The in vitro assay platform presented here evaluates the effects of the drugs on different steps of the entire process of gametocytogenesis from early and late gametocyte development in in vitro culture to oocyst development in Anopheles mosquitoes. In these assays, the spiroindolone drug candidate NITD609 shows potent dose-dependent inhibition against all steps in gametocyte and sporogonic development of P. falciparum in vitro. Significant inhibitory activity was also found for lumefantrine, while such activity was present only at the highest tested concentration of 500 nM for artemether. Under our assay conditions, primaquine did not show any significant activity at concentrations as high as 5 μM.
The spiroindolones represent a novel class of antimalarial drug candidates with robust activity against Plasmodium
symptomatic asexual stages (37
). Consistent with its subnanomolar potency for asexual stages, NITD609 was found to be the most potent compound in our early and late gametocyte development assays, with very significant gametocytemia reduction at the lowest tested concentration of 5 nM, which is still 10 times the IC50
for asexual parasites. Remarkably, NITD609 also shows potent dose-dependent activity in the SMFA, which is unprecedented for (candidate) antimalarial drugs; NITD609 completely blocks transmission of the parasite at 500 nM, suggesting a further inhibiting effect on the (remaining) stage V mature gametocytes going into fertilization in the mosquito midgut and/or on the production of ookinetes or oocysts. The data underline the potency of NITD609 as a potential transmission-blocking drug with inhibiting activity in several critical steps of this part of the life cycle.
Artemisinin derivatives are known for the fastest parasite clearance time in vivo
of all known antimalarial drugs (2
). Some in vivo
studies conducted with artemisinin derivatives have also shown reducing effects on gametocyte prevalence (18
). This has been speculated to be the consequence of fast killing of asexual stages, although in vitro
data suggest that dihydro-artemisinin may target early rather than late gametocyte development (7
). Our results are consistent with this hypothesis but contrast with results reported for artesunate (9
). We saw an inconsistent but, in both experiments, insignificant effect on late gametocyte development at the lower doses of artemether, likely due to variations between culture flasks. Furthermore, there was no inhibitory effect on mature gametocytes with artemether in the SMFA, even at the highest tested concentration of 500 nM, while Chotivanich et al. reported potent activity for artesunate in a similar assay (9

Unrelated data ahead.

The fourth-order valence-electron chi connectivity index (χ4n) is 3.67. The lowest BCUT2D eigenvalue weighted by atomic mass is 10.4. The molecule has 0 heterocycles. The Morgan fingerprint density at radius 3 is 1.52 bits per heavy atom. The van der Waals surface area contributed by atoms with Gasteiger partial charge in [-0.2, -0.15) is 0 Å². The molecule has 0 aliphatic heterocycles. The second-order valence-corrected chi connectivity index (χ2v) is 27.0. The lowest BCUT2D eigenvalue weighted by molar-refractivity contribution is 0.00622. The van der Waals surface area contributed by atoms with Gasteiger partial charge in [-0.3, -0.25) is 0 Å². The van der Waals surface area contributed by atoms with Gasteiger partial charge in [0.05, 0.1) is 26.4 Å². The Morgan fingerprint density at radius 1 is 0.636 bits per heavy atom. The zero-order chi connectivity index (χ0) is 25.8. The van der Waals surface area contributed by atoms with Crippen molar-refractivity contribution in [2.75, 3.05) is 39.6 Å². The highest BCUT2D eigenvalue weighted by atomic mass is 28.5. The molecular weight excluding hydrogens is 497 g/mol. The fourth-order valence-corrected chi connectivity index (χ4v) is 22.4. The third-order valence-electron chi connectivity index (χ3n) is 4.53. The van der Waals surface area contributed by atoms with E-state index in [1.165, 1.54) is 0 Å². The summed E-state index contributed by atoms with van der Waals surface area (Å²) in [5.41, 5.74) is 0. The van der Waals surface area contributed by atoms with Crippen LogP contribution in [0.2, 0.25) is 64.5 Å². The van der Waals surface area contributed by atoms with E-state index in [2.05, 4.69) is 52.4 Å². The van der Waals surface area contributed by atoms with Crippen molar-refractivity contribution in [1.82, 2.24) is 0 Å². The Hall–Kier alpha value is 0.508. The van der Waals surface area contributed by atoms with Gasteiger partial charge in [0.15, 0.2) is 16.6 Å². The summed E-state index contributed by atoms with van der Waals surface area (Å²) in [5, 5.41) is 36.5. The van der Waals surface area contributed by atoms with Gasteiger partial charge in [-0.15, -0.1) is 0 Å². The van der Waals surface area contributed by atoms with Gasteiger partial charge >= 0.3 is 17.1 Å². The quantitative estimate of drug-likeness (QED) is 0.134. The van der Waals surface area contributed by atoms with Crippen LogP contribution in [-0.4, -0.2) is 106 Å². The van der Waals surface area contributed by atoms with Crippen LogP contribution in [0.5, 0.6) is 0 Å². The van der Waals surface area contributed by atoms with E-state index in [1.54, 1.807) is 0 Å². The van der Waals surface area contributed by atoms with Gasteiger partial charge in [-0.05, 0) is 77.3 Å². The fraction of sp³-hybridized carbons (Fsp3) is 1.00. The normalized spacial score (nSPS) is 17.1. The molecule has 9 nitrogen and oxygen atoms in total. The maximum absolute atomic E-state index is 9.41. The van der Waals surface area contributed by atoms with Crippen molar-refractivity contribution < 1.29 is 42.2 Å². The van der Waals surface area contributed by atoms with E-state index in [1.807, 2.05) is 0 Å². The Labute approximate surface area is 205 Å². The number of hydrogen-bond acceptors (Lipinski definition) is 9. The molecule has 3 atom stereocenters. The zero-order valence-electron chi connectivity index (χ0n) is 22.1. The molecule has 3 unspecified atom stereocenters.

). The explanation for this discrepancy may lie in methodological differences; in the study by Chotivanich et al., mosquito vectors were fed with mature gametocytes that had been cultured in a drug solution for 24 h prior to analysis using the SMFA, whereas the protocol used in our study entails adding drugs into a mature gametocyte culture immediately before the SMFA.
Although with reduced in vitro
potency compared to NITD609, lumefantrine also inhibits both early and late gametocyte development and significantly reduces transmission at a high tested concentration (5 μM). As previously reported (26
), the transmission-reducing activity of lumefantrine-artemether is speculated to be borne largely by artemether. However, our in vitro
data, as well as data recently published by Adjalley et al. (1
), suggest that lumefantrine may contribute significantly to this activity.
The only antimalarial drug reported to have a gametocytocidal effect on P. falciparum in vivo
is the 8-aminoquinolone primaquine. While accelerating gametocyte clearance, primaquine did not affect gametocyte development (23
). A dosing regimen of primaquine is currently being further tested as a potential transmission-reducing therapy (25
). Although it has been previously shown that it effectively clears gametocytes in human patients (16
), primaquine did not show significant activity in any of our assays. We observed only a small, statistically insignificant reduction of the formation of stages I and II gametocytes and only at a relatively high concentration (5,000 nM). The observation that primaquine did not affect P. falciparum
gametocytes in vitro
is in agreement with previous reports (7
) and can be explained by the fact that primaquine needs to be bioactivated or metabolized to exploit its gametocytocidal properties (29
In conclusion, our data support the notion that, if the drug is shown to be safe and efficacious at doses providing plasma levels in the range of 50 to 500 nM in humans, NITD609 could be used to exert transmission-blocking activity through direct and cidal activity against mature gametocytes. This is particularly important, because this suggests that spiroindolones could also be an important tool to treat asymptomatic carriers, which constitute a constant reservoir of mature gametocytes in areas of high transmission. Collectively, our data support the notion that if NITD609 is successful in the clinics as an treatment against acute malaria, this compound could also provide transmission-blocking activity to a novel combination therapy.